When is the Cluffy Wedge indicated?
See our learning pages to see how the first ray has a significant impact on many conditions. If there is pathology of the first ray that is the core issue than the Cluffy Wedge is the best method of establishing motion of the big toe and weight bearing of the first metatarsal.
How long does the Cluffy Wedge last?
The Cluffy Wedge is made out of polyurethane gel material. The product is water resistant and will not bottom out over time. So long as the adhesive works the wedge should last for a long time.
Are there any people who cannot tolerate the Cluffy Wedge?
There are a small percentage of people that will not tolerate the correction of the Cluffy Wedge. If the wedge is improperly applied or if shoe gear is inadequate than the wedge will be ineffective or uncomfortable. For the first few days of use, the Cluffy Wedge may be noticeable. This is normal and after a few days of use the Cluffy Wedge is often not felt in the shoe gear. This is what you can normally expect when applying any new products in the shoe.
How is the Cluffy Wedge different than a first ray cutout or a Reverse Mortons Extension, Kinetic Wedge or first ray cutout?
The Cluffy Wedge will promote first MTPJ motion and subsequently weight bearing of the first metatarsal. The other methods will float the first metatarsal head and transfer weight to the lesser metatarsal heads.
Plantarflexion of the first metatarsal is necessary to initiate supination of the foot in late midstance and active propulsion. The CW promotes this motion and does not allow the metatarsal to float. The lack of stability promoted by the RME will decrease stability of the medial arm of the tripod of foot support and promote pronation when the foot should be supinating.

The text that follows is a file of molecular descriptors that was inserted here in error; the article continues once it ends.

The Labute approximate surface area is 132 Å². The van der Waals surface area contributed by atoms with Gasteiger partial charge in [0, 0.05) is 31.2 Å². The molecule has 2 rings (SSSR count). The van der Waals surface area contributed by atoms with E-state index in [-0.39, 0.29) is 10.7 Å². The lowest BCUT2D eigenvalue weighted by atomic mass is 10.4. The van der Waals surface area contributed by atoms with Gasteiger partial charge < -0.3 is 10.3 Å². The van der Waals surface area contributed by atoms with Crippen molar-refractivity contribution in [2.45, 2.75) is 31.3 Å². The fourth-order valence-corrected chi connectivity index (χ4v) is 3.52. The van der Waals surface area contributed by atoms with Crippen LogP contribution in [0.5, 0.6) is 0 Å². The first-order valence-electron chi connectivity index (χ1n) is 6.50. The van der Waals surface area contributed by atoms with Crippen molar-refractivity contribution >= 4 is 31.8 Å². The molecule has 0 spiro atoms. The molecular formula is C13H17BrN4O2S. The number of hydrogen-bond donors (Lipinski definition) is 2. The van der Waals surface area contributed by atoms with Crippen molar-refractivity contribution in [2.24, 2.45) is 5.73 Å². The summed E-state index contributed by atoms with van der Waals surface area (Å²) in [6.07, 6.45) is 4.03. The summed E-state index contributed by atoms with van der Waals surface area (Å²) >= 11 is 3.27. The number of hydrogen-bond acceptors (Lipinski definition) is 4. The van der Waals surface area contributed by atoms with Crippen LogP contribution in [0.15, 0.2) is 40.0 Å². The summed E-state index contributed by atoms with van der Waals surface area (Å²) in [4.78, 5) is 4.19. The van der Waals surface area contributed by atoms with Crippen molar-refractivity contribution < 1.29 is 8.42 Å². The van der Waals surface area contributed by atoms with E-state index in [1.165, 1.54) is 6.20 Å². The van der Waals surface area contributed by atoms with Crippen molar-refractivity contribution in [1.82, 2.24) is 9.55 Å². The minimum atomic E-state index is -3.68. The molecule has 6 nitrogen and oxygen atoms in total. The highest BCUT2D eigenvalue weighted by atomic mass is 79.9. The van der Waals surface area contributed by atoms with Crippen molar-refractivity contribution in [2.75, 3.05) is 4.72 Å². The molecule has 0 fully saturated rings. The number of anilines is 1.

How is the Cluffy Wedge different than a Mortons Extension?
A Mortons ‘extension pushes the first metatarsal head upward and inherently decreases motion of the first MTPJ. The Cluffy Wedge goes under the hallux to allow the first MTPJ to move and the first metatarsal to plantarflex
How is the Cluffy Wedge different than a forefoot post?
A varus or medial forefoot post will correct for a forefoot supination, it also will jam the first ray and limit motion of the first MTPJ. A forefoot post actually is contraindicated if you are trying to improve motion of the first MTPJ. The Cluffy Wedge is not a forefoot post. It goes under the hallux and pre stresses the hallux in dorsiflexion and allows improved mobility of the first MTPJ. As dorsiflexion of the first MTPJ occurs, any forefoot supination will reduce and the need for the forefoot post can be eliminated. This can also be done by dorsiflexing the first MTPJ during the casting procedure and the forefoot supination can also be removed from the cast.
I don’t see many patients with Hallux Limitus or Hallux Rigidus?
The Cluffy Wedge is not specifically indicated for Hallux Limitus or Rigidus. When there is arthritis in the joint it may not be wise to promote additional motion in the joint. There are, however, good results with hallux rigidus in some cases, as the wedge brings the first MTPJ to its end range of motion and prevents additional motion from occurring. When motion occurs this results in a jamming of the first MTPJ in dorsiflexion. When this jamming is eliminated, pain often subsides.
The real application of this is in functional hallux limitus (FnHL), which will be present in the vast majority of the patients you treat. About 80-90 % of your patients will have this condition according to research we are currently conducting. Check all of our learning tools to see how to check for FnHL.